Planning for Controversial Land Uses: The Case of Medical Marijuana Dispensaries (MMDs) in Toronto
Medical marijuana dispensaries (MMDs) have been opening in cities across Canada in response to changing legislation that supports the use of marijuana to treat certain health conditions. There currently is an absence of standard procedures for siting dispensaries that sell this controlled substance. Further confusing the issue is that the federal government has promoted the future decriminalization and legalization of marijuana for recreational use. With rapidly changing federal laws and provincial guidelines for medical and recreational marijuana use, there is a need to assess the impacts of MMDs at the municipal level both in terms of planning policies and practices that provide guidance for the siting of MMDs, and for balancing diverging expectations and reactions from multiple publics. This study discusses the findings of a case study of medical marijuana dispensaries in Toronto, Ontario. This study collected qualitative data about the existence and siting of this controversial land use from key informants working in Toronto as well as conducted a media analysis of recent MMD articles from two local newspapers. Findings highlight the multiple and competing perspectives of citizens, advocates and policy-makers with respect to MMDs and the public good. Findings also indicate that there was no public consultation before enforcement efforts against the MMDs. Future research directions and policy implications will be discussed.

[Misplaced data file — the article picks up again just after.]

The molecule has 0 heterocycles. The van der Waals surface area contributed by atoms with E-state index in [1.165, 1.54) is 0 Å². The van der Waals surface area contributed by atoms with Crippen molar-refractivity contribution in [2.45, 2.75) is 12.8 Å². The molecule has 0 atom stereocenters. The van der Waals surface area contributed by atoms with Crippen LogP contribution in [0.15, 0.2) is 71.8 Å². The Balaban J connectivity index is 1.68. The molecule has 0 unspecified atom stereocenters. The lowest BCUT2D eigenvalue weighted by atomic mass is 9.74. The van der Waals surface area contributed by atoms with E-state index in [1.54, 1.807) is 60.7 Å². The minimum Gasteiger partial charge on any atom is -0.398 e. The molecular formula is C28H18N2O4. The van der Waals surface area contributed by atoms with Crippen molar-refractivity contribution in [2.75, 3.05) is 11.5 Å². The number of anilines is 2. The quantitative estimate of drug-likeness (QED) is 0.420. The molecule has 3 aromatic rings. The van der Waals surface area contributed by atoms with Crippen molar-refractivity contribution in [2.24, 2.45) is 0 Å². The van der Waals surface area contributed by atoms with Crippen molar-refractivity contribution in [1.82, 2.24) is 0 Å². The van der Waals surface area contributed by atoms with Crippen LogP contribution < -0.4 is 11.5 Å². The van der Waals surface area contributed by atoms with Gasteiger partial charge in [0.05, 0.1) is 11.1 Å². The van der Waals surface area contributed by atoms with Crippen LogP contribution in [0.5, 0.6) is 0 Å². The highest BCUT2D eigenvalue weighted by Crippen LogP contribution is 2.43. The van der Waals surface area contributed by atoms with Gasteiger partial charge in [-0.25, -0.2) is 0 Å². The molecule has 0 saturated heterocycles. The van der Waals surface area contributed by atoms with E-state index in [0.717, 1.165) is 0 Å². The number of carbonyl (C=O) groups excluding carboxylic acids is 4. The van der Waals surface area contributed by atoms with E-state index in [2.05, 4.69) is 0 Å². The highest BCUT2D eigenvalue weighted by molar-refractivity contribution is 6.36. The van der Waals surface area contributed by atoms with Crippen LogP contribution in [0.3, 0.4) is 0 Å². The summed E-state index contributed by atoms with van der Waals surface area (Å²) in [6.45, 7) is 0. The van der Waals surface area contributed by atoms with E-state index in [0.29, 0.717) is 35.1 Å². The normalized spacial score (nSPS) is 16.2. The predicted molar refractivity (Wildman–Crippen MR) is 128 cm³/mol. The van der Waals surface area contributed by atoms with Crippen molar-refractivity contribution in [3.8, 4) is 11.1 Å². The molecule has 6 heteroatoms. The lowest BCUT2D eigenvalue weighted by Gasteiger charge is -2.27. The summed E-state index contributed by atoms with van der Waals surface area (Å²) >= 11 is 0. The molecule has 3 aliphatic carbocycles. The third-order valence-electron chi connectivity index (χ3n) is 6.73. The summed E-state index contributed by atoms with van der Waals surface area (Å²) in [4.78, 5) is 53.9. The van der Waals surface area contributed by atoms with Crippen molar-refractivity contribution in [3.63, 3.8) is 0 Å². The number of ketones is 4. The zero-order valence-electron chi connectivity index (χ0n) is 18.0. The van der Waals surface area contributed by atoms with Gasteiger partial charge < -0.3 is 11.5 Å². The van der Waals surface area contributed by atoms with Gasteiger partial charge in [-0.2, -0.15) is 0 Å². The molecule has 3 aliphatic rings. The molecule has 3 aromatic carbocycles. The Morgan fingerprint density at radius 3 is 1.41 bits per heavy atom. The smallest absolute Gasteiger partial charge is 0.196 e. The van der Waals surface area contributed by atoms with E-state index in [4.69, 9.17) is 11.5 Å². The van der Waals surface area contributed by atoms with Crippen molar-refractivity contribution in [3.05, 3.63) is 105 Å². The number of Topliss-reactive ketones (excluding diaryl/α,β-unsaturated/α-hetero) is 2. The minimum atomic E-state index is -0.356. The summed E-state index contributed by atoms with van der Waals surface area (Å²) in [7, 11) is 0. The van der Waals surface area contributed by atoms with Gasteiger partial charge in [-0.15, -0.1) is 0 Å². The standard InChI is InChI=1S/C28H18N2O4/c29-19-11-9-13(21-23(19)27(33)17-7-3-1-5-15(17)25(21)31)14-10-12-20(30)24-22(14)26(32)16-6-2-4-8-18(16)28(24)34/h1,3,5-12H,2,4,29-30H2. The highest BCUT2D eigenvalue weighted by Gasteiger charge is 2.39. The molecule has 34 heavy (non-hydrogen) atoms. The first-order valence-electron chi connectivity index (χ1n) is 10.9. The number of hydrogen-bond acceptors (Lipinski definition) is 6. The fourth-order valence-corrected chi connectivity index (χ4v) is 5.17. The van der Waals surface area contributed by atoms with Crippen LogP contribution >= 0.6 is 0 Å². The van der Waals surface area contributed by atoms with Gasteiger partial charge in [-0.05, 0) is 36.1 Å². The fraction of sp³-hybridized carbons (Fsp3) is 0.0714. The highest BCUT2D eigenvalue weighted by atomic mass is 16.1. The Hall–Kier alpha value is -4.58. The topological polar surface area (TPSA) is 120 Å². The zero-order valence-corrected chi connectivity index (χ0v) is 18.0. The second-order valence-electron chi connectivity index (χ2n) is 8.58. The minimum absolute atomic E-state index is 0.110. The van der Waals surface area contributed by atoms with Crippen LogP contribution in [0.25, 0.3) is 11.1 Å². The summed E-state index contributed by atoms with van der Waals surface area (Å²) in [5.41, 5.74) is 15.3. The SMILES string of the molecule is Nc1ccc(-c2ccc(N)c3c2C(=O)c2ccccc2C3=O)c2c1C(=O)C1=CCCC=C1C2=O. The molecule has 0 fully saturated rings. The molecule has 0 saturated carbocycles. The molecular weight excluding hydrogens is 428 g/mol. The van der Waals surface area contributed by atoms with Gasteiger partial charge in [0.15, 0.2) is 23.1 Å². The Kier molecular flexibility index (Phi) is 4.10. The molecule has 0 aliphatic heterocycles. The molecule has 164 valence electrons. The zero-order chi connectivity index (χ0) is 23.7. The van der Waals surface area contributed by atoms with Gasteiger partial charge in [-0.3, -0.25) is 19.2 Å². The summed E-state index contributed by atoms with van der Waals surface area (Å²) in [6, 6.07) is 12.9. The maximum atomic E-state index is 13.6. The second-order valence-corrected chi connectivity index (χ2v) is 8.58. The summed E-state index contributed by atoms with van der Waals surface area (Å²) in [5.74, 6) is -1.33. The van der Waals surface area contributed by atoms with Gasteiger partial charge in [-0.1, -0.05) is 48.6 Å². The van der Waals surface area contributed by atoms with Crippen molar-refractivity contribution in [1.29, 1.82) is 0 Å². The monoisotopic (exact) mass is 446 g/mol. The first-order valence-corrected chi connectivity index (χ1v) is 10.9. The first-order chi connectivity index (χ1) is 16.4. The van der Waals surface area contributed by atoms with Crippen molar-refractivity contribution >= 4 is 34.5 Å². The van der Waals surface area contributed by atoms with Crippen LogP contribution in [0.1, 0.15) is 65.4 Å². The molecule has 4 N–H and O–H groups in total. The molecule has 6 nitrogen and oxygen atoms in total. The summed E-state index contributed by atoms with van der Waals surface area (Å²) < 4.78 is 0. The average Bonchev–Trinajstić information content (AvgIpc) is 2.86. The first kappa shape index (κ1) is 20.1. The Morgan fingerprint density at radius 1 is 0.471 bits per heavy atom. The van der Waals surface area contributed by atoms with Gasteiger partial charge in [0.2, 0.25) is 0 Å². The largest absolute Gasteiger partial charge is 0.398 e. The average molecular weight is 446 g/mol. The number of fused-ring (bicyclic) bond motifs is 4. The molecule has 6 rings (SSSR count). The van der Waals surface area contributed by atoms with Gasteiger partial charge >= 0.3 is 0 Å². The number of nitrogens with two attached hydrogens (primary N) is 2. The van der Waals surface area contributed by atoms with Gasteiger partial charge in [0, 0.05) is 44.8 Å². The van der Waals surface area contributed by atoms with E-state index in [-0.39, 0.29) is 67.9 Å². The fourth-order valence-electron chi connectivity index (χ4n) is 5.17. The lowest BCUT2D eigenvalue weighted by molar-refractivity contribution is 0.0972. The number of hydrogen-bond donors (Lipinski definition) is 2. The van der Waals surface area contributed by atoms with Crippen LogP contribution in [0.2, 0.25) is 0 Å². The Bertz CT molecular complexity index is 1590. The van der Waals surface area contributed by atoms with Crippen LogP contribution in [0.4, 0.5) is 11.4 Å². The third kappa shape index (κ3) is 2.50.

Cite this version of the work
David Johnson (2018). Planning for Controversial Land Uses: The Case of Medical Marijuana Dispensaries (MMDs) in Toronto. UWSpace. http://hdl.handle.net/10012/13225